April 17th, 2020 – 3:30 PM
The Georgia Red Cross –
The Georgia Red Cross is preparing for the chance of more severe weather this weekend and an even larger statewide response after last weekend’s major tornado outbreak, which is just entering the recovery phase.
With some 160 state residents left homeless still in commercial lodging, they and others from many parts of Georgia are starting to get individualized help from Red Cross caseworkers to take steps to rebuild their lives.
Many other activities are also underway. “With a big effort already happening, we’re turning one eye to planning for an even bigger one if we get hit again,” disaster response director Bob Sheldon said. “We don’t
want that – but you can rest assured that we’ll be ready regardless.” Emergency cleanup supplies to be handed out in three counties across Georgia Last weekend’s storms resulted in eight deaths, hitting northwest Georgia hardest. But 22 tornadoes struck all over, from Wayne County near Savannah to Upson County north of Macon to Stephens County in the northeast, according to the National Weather Service.
“If your home was affected by last weekend’s storms and still need a safe place to stay, or other Red Cross assistance, call us at 1-800-REDCROSS,” Sheldon said. As they already help more than 700 families affected, Red Cross team members are following all COVID 19 health guidelines, including wearing masks, social distancing and doing as much as possible by phone and computer.
At the same time, a statewide team of volunteer caseworkers will be on the phone to help families find resources to move forward. Disaster mental health, health services and spiritual care volunteers will offer help and hope, sometimes by phone video.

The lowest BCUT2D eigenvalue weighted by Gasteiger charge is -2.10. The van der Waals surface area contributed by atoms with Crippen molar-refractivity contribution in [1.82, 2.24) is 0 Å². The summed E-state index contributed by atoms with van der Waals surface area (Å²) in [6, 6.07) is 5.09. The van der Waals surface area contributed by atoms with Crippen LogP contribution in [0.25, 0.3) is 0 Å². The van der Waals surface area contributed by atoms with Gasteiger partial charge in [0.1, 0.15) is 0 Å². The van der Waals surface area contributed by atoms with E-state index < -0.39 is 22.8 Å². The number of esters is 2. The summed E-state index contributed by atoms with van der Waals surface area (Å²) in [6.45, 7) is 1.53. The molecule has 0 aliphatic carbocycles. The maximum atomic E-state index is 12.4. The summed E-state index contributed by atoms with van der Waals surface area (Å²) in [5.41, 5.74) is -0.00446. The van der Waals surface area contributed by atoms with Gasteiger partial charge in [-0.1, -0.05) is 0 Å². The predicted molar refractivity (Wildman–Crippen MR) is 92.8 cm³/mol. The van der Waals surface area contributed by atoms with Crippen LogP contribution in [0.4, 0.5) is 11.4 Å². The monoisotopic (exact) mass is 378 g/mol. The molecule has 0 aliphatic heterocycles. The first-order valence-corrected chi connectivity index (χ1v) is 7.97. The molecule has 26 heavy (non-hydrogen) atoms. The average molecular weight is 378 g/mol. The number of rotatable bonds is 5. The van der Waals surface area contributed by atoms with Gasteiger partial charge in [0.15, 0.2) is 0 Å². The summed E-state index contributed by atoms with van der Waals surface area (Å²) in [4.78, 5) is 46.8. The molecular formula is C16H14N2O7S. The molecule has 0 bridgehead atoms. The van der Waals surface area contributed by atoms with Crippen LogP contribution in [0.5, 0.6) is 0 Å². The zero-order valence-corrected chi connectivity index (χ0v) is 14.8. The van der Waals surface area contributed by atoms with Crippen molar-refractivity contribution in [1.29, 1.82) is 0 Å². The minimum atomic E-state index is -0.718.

A week later, more severe weather possible in southwest Georgia; some top tips The National Weather Service is forecasting the chance of tornados, damaging winds
and heavy rain from Sunday into Monday morning in south and central Georgia – exactly a week after the last storms hit. Just as the Red Cross is preparing to ramp up its current disaster response, spring is a good time to follow these tips before a tornado strikes:
Identify a safe place in your home where household members and pets will gather
during a tornado: a basement, storm cellar or an interior room on the lowest floor
with no windows.
In a mobile home, choose a safe place in a nearby sturdy building. If your mobile
home park has a designated shelter, make it your safe place. No mobile home,
however it is configured, is safe in a tornado.
Check your emergency kit and replenish any items missing or in short supply,
especially medications or other medical supplies. Keep it nearby.
How you can help:
The Red Cross depends on financial donations to be able to provide disaster relief immediately. You can help people affected by disasters like storms and countless other crises by making a gift to Red Cross Disaster Relief.
Your gift enables the Red Cross to prepare for, respond to and help people recover from disasters big and small. Visit redcross.org, call 1-800-RED-CROSS or text the word REDCROSS to 90999 to make a $10 donation.
(Please note: While we understand people want to help, during the pandemic the Red Cross is not accepting unsolicited donations of material goods due to the health risks of handling and sanitizing them.)